My colleague Dr. Anthony Falco broke down the biomechanics involved in both swinging and throwing in baseball, and the role these movements play in the development of a misaligned pelvis and hip injuries. As such, I have decided to break down the importance of rotational power related to both movements. I am also including in this article a three-exercise progression to not only develop better, more efficient rotational ability but to also build proficiency in weight transfer and additional power development.
The Role of the Core and Thoracic Spine
As Dr. Falco stated:
“The core is essential for generating and transferring force during the powerful and asymmetrical movements that take place in baseball. For the purpose of this discussion we are going to define the core as the abdominals, the erectors (muscles that run parallel to the spine), the pelvic floor, and the hips (the glutes, groin muscles, and hip flexor muscles).
“When throwing a pitch, the core muscles maintain stability of the low back and hips, allowing force generated through the legs to be transferred through the core to shoulder complex and ultimately to the ball. This transfer of force takes place in less than 0.2 seconds! The core is essential to maintaining proper mechanics through all phases of delivering a pitch. Any imbalances in flexibility, strength, or coordination at that high rate of speed can lead to decreased performance and injury.”
With that being said, we must also acknowledge the role of the thoracic spine in conjunction with the core. After force is transferred from the lower half to the upper half and shoulders via the core, the thoracic spine (mid-back), must be able to rotate and the hips able to clear in order to square the body to the target when throwing or the ball when swinging. Lack of rotational power can severely limit velocity potential and swinging power. That is, an extremely strong base at the legs or shoulder may not see full potential utilized if a player cannot rotate at a similar rate.
The Planes of Motion Involved in a Swing or Throw
Many people would state that a pitching delivery or swing is performed in the transverse plane (plane which involves rotation). While that is correct, I like to break down these movements into two phases because there are movements that take place prior to the rotation that occurs. As a result, I like to explain each motion as a frontal plane movement followed by a rotation (transverse plane).
Frontal Plane — The frontal plane divides the body into the anterior (front) and posterior (back). As such, any movements occurring along this divide, or laterally, are performed in this plane.
Loading of Weight and Transfer of Energy Laterally — The frontal component of each movement takes places during the loading and stride (towards home plate as a pitcher or towards the ball as a batter). This is why lateral power is equally important to develop in addition to rotational ability (I will get to this at another time).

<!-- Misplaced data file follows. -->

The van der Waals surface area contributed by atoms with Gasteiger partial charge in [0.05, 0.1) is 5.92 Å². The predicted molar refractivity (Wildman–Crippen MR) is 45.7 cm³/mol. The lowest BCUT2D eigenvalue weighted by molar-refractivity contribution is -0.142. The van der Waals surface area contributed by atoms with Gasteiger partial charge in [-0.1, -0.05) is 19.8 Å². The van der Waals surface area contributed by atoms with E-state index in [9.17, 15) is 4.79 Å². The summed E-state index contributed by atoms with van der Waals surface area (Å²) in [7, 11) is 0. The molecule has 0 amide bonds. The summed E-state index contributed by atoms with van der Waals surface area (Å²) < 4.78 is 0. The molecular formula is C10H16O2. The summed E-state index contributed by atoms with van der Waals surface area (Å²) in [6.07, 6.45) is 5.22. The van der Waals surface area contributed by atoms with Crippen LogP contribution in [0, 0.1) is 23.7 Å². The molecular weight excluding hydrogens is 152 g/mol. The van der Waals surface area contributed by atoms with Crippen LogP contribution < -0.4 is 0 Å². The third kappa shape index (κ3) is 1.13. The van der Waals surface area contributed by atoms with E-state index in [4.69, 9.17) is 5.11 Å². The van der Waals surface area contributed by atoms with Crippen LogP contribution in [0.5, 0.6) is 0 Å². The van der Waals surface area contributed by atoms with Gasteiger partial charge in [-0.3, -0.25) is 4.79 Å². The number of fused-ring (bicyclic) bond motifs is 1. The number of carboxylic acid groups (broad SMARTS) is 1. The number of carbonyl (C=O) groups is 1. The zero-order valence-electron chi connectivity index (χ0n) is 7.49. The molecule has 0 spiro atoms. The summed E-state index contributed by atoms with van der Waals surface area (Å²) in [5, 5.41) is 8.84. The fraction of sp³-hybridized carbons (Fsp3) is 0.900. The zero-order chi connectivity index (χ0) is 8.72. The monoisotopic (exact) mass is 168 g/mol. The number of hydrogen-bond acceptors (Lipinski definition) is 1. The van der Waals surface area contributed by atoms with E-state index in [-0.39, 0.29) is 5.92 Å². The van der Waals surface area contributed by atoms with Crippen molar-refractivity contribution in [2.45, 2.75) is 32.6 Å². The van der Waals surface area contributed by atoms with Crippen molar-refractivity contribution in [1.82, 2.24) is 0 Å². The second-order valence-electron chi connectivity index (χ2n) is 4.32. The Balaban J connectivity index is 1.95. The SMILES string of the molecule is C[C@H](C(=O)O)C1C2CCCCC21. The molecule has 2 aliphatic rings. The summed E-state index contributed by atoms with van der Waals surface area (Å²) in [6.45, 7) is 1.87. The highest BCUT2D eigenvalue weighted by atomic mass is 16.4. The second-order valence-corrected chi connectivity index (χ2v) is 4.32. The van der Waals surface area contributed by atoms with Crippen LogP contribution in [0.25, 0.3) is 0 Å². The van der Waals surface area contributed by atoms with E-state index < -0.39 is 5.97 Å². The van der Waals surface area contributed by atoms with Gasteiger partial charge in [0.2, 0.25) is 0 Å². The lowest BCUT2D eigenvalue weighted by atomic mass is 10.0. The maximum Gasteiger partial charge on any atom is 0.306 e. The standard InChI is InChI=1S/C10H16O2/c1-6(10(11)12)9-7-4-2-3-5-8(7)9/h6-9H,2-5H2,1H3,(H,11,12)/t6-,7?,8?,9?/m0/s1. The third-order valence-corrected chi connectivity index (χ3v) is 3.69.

Transition to Transverse Plane — For the sake of this article, this is the more important plane to highlight. After weight is transferred from the back leg towards the target via a frontal plane movement, rotation then takes place to square the shoulders and transfer all energy in the desired direction. This rotation takes place as a batter simultaneously brings their hands towards the ball to swing or a pitcher brings their arm around to deliver a pitch. This is where the importance of thoracic rotation ability and power take place.
Three Exercise Progressions to Develop Rotational Power
The following exercises progress from simple thoracic rotational focus, to frontal and transverse movements with a weight transfer, and finally to a more advanced progression that builds excess power prior to the movement.
It is important to do these with your feet perfectly squared so that you experience full thoracic rotation. Start the sledgehammer at your waist with your arms extended and fully rotate around towards one side before bringing your arms back around and rotating back to a squared position while simultaneously slamming the hammer.
Figure Eight Medicine Ball Slams
These are performed in a lateral position and involve a front leg to back leg weight shift prior to rotation and slamming. Thus, it involves both planes of movement.
Counter-Movement Figure Eight Medicine Ball Slams
This final progression involves a build of additional power via kinetic energy build up (the forward and backward hop). Perform the traditional figure eight medicine ball slam and include a quick front to back hop prior to rotating and slamming.
Gerry DeFilippo is the owner and founder of Challenger Strength in Wayne, NJ. He is also a strength coach for the USPHL New Jersey Hitmen, a strength and speed specialist, and a certified physical preparation specialist certified by Joe DeFranco and Jim Smith. Interested in recovering from a rotationally related injury or developing more rotational power? Stop by one of his two locations in Wayne, New Jersey.